After breakfast quite a family party went downtown together—Mr. Adams, Annabel, Jimmy, and Annabel's married sister with her two little girls, aged five and nine. They came by the hotel where Jimmy still boarded, and he ran up to his room and brought along his suit-case. Then they went on to the bank. There stood Jimmy's horse and buggy and Dolph Gibson, who was going to drive him over to the railroad station.
All went inside the high, carved oak railings into the banking-room— Jimmy included, for Mr. Adams's future son-in-law was welcome anywhere. The clerks were pleased to be greeted by the good-looking, agreeable young man who was going to marry Miss Annabel. Jimmy set his suit-case down. Annabel, whose heart was bubbling with happiness and lively youth, put on Jimmy's hat, and picked up the suit-case. “Wouldn't I make a nice drummer?” said Annabel. “My! Ralph, how heavy it is. Feels like it was full of gold bricks.”
“Lot of nickel-plated shoe-horns in there,” said Jimmy, coolly, “that I'm going to return. Thought I'd save express charges by taking them up. I'm getting awfully economical.”
The Elmore Bank had just put in a new safe and vault. Mr. Adams was very proud of it, and insisted on an inspection by every one. The vault was a small one, but it had a new, patented door. It fastened with three solid steel bolts thrown simultaneously with a single handle, and had a time-lock. Mr. Adams beamingly explained its workings to Mr. Spencer, who showed a courteous but not too intelligent interest. The two children, May and Agatha, were delighted by the shining metal and funny clock and knobs.
While they were thus engaged Ben Price sauntered in and leaned on his elbow, looking casually inside between the railings. He told the teller that he didn't want anything; he was just waiting for a man he knew.
Suddenly there was a scream or two from the women, and a commotion. Unperceived by the elders, May, the nine-year-old girl, in a spirit of play, had shut Agatha in the vault. She had then shot the bolts and turned the knob of the combination as she had seen Mr. Adams do.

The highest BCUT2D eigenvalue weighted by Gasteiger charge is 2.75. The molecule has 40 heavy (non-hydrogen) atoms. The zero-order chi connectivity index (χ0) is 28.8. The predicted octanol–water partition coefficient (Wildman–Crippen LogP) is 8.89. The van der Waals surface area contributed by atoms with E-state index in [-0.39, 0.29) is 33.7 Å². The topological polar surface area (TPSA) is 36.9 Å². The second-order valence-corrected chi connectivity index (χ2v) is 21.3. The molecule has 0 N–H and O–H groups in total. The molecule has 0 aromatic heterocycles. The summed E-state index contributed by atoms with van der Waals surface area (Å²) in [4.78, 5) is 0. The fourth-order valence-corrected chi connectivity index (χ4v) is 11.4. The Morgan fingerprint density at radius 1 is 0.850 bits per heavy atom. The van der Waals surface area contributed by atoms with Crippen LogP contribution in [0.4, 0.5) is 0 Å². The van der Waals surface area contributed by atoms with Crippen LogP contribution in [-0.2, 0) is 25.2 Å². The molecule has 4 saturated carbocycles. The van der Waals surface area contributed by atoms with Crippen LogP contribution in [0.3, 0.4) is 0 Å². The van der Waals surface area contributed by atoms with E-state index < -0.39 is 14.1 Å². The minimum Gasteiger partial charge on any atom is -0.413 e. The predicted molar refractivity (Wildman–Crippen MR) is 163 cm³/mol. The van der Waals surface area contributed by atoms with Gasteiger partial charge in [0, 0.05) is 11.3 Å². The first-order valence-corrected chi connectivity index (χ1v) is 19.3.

The old banker sprang to the handle and tugged at it for a moment. “The door can't be opened,” he groaned. “The clock hasn't been wound nor the combination set.”
Agatha's mother screamed again, hysterically.
“Hush!” said Mr. Adams, raising his trembling hand. “All be quite for a moment. Agatha!” he called as loudly as he could. “Listen to me.” During the following silence they could just hear the faint sound of the child wildly shrieking in the dark vault in a panic of terror.
“My precious darling!” wailed the mother. “She will die of fright! Open the door! Oh, break it open! Can't you men do something?”
“There isn't a man nearer than Little Rock who can open that door,” said Mr. Adams, in a shaky voice. “My God! Spencer, what shall we do? That child—she can't stand it long in there. There isn't enough air, and, besides, she'll go into convulsions from fright.”
Agatha's mother, frantic now, beat the door of the vault with her hands. Somebody wildly suggested dynamite. Annabel turned to Jimmy, her large eyes full of anguish, but not yet despairing. To a woman nothing seems quite impossible to the powers of the man she worships.
“Can't you do something, Ralph—try, won't you?”
He looked at her with a queer, soft smile on his lips and in his keen eyes.
“Annabel,” he said, “give me that rose you are wearing, will you?”
Hardly believing that she heard him aright, she unpinned the bud from the bosom of her dress, and placed it in his hand. Jimmy stuffed it into his vest-pocket, threw off his coat and pulled up his shirt-sleeves. With that act Ralph D. Spencer passed away and Jimmy Valentine took his place.
“Get away from the door, all of you,” he commanded, shortly.
He set his suit-case on the table, and opened it out flat. From that time on he seemed to be unconscious of the presence of any one else. He laid out the shining, queer implementsswiftly and orderly, whistling softly to himself as he always did when at work. In a deep silence and immovable, the others watched him as if under a spell.
In a minute Jimmy's pet drill was biting smoothly into the steel door. In ten minutes—breaking his own burglarious record—he threw back the bolts and opened the door.
Agatha, almost collapsed, but safe, was gathered into her mother's arms.
Jimmy Valentine put on his coat, and walked outside the railings toward the front door. As he went he thought he heard a far-away voice that he once knew call “Ralph!” But he never hesitated.
At the door a big man stood somewhat in his way.
“Hello, Ben!” said Jimmy, still with his strange smile. “Got around at last, have you? Well, let's go. I don't know that it makes much difference, now.”
And then Ben Price acted rather strangely.
“Guess you're mistaken, Mr. Spencer,” he said. “Don't believe I recognize you. Your buggy's waiting for you, ain't it?”
And Ben Price turned and strolled down the street.